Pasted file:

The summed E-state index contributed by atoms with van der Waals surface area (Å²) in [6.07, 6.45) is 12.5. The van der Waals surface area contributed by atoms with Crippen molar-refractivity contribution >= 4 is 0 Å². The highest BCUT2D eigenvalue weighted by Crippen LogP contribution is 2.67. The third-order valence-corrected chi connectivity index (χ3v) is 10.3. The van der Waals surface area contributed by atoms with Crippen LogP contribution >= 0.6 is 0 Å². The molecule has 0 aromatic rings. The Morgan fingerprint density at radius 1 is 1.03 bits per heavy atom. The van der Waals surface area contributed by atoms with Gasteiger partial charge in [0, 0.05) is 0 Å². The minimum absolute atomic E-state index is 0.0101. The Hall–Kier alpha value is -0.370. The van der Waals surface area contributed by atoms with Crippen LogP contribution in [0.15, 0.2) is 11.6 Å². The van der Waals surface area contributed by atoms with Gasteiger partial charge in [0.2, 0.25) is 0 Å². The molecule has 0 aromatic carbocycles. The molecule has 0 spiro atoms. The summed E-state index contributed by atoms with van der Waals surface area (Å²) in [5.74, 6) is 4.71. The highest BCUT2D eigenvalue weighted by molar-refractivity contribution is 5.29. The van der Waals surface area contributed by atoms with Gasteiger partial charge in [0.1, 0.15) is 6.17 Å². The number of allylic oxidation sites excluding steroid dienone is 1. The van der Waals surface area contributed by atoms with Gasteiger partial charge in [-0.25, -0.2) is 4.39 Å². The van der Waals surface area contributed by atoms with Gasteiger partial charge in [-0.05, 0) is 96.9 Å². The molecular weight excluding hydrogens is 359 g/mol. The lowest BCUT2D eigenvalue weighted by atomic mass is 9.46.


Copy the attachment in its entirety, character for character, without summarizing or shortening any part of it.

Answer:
The summed E-state index contributed by atoms with van der Waals surface area (Å²) in [6.07, 6.45) is 12.5. The van der Waals surface area contributed by atoms with Crippen molar-refractivity contribution >= 4 is 0 Å². The highest BCUT2D eigenvalue weighted by Crippen LogP contribution is 2.67. The third-order valence-corrected chi connectivity index (χ3v) is 10.3. The van der Waals surface area contributed by atoms with Crippen LogP contribution >= 0.6 is 0 Å². The molecule has 0 aromatic rings. The Morgan fingerprint density at radius 1 is 1.03 bits per heavy atom. The van der Waals surface area contributed by atoms with Gasteiger partial charge in [0, 0.05) is 0 Å². The minimum absolute atomic E-state index is 0.0101. The Hall–Kier alpha value is -0.370. The van der Waals surface area contributed by atoms with Crippen LogP contribution in [0.15, 0.2) is 11.6 Å². The van der Waals surface area contributed by atoms with Gasteiger partial charge in [0.2, 0.25) is 0 Å². The molecule has 0 aromatic carbocycles. The molecule has 0 spiro atoms. The summed E-state index contributed by atoms with van der Waals surface area (Å²) in [5.74, 6) is 4.71. The highest BCUT2D eigenvalue weighted by molar-refractivity contribution is 5.29. The van der Waals surface area contributed by atoms with Gasteiger partial charge in [0.1, 0.15) is 6.17 Å². The number of allylic oxidation sites excluding steroid dienone is 1. The van der Waals surface area contributed by atoms with Gasteiger partial charge in [-0.25, -0.2) is 4.39 Å². The van der Waals surface area contributed by atoms with Gasteiger partial charge in [-0.05, 0) is 96.9 Å². The molecular weight excluding hydrogens is 359 g/mol. The lowest BCUT2D eigenvalue weighted by atomic mass is 9.46.